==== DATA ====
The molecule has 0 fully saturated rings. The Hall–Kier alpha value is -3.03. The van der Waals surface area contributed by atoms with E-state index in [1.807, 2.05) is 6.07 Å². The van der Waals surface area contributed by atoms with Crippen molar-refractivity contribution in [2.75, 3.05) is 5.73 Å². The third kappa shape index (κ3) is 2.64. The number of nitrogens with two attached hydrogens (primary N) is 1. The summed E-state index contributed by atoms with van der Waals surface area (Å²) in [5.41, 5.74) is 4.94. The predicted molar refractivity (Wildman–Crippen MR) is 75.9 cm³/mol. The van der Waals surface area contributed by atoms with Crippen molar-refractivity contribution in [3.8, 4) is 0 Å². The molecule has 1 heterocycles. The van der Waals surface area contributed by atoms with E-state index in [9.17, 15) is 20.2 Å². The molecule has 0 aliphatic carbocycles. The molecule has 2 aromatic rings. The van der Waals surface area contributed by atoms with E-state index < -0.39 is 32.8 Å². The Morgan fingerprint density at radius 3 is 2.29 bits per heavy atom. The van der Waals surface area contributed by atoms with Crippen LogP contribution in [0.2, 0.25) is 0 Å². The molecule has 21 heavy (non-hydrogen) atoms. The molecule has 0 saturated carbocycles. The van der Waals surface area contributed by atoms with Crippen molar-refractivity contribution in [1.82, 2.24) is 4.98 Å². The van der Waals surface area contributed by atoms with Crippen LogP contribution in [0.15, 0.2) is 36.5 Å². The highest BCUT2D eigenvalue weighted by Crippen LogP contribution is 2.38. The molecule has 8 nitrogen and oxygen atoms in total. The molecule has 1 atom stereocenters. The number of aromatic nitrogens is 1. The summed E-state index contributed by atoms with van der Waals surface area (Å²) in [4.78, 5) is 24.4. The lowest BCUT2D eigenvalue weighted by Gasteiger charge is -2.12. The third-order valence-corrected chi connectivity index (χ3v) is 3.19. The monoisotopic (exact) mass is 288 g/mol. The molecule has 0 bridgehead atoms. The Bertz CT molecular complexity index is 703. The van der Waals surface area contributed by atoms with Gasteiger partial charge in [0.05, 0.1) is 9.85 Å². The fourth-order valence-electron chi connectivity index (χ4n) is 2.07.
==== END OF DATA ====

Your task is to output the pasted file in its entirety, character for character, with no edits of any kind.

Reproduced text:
The molecule has 0 fully saturated rings. The Hall–Kier alpha value is -3.03. The van der Waals surface area contributed by atoms with E-state index in [1.807, 2.05) is 6.07 Å². The van der Waals surface area contributed by atoms with Crippen molar-refractivity contribution in [2.75, 3.05) is 5.73 Å². The third kappa shape index (κ3) is 2.64. The number of nitrogens with two attached hydrogens (primary N) is 1. The summed E-state index contributed by atoms with van der Waals surface area (Å²) in [5.41, 5.74) is 4.94. The predicted molar refractivity (Wildman–Crippen MR) is 75.9 cm³/mol. The van der Waals surface area contributed by atoms with Crippen molar-refractivity contribution in [3.8, 4) is 0 Å². The molecule has 1 heterocycles. The van der Waals surface area contributed by atoms with E-state index in [9.17, 15) is 20.2 Å². The molecule has 0 aliphatic carbocycles. The molecule has 2 aromatic rings. The van der Waals surface area contributed by atoms with E-state index < -0.39 is 32.8 Å². The Morgan fingerprint density at radius 3 is 2.29 bits per heavy atom. The van der Waals surface area contributed by atoms with Crippen LogP contribution in [0.2, 0.25) is 0 Å². The molecule has 21 heavy (non-hydrogen) atoms. The molecule has 0 saturated carbocycles. The van der Waals surface area contributed by atoms with Crippen molar-refractivity contribution in [1.82, 2.24) is 4.98 Å². The van der Waals surface area contributed by atoms with Crippen LogP contribution in [0.15, 0.2) is 36.5 Å². The highest BCUT2D eigenvalue weighted by Crippen LogP contribution is 2.38. The molecule has 8 nitrogen and oxygen atoms in total. The molecule has 1 atom stereocenters. The number of aromatic nitrogens is 1. The summed E-state index contributed by atoms with van der Waals surface area (Å²) in [4.78, 5) is 24.4. The lowest BCUT2D eigenvalue weighted by Gasteiger charge is -2.12. The third-order valence-corrected chi connectivity index (χ3v) is 3.19. The monoisotopic (exact) mass is 288 g/mol. The molecule has 0 bridgehead atoms. The Bertz CT molecular complexity index is 703. The van der Waals surface area contributed by atoms with Gasteiger partial charge in [0.05, 0.1) is 9.85 Å². The fourth-order valence-electron chi connectivity index (χ4n) is 2.07.